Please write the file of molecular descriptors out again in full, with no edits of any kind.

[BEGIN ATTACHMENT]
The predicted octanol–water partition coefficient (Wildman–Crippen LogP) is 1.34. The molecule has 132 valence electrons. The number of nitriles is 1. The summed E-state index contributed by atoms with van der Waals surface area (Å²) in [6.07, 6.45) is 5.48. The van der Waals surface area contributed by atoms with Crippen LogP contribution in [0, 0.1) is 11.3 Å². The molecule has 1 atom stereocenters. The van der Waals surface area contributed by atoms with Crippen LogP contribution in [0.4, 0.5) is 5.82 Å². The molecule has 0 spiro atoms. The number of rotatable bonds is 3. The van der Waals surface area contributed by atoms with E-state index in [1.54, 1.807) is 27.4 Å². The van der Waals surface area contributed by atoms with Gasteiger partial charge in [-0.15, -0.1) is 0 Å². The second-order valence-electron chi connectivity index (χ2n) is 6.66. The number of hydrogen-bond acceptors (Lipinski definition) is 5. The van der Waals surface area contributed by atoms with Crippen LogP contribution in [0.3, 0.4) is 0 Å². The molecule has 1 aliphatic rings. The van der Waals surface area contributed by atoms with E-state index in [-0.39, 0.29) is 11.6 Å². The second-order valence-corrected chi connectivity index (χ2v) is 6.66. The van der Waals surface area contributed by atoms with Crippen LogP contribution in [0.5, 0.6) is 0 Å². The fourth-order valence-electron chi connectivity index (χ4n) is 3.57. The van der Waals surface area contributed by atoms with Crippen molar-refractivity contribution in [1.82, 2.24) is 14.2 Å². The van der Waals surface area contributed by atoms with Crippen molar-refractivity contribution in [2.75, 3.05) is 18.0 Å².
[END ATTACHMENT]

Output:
The predicted octanol–water partition coefficient (Wildman–Crippen LogP) is 1.34. The molecule has 132 valence electrons. The number of nitriles is 1. The summed E-state index contributed by atoms with van der Waals surface area (Å²) in [6.07, 6.45) is 5.48. The van der Waals surface area contributed by atoms with Crippen LogP contribution in [0, 0.1) is 11.3 Å². The molecule has 1 atom stereocenters. The van der Waals surface area contributed by atoms with Crippen LogP contribution in [0.4, 0.5) is 5.82 Å². The molecule has 0 spiro atoms. The number of rotatable bonds is 3. The van der Waals surface area contributed by atoms with E-state index in [1.54, 1.807) is 27.4 Å². The van der Waals surface area contributed by atoms with Gasteiger partial charge in [-0.15, -0.1) is 0 Å². The second-order valence-electron chi connectivity index (χ2n) is 6.66. The number of hydrogen-bond acceptors (Lipinski definition) is 5. The van der Waals surface area contributed by atoms with Crippen LogP contribution in [0.3, 0.4) is 0 Å². The molecule has 1 aliphatic rings. The van der Waals surface area contributed by atoms with E-state index in [-0.39, 0.29) is 11.6 Å². The second-order valence-corrected chi connectivity index (χ2v) is 6.66. The van der Waals surface area contributed by atoms with Crippen LogP contribution in [0.5, 0.6) is 0 Å². The fourth-order valence-electron chi connectivity index (χ4n) is 3.57. The van der Waals surface area contributed by atoms with Crippen molar-refractivity contribution in [1.82, 2.24) is 14.2 Å². The van der Waals surface area contributed by atoms with Crippen molar-refractivity contribution in [2.75, 3.05) is 18.0 Å².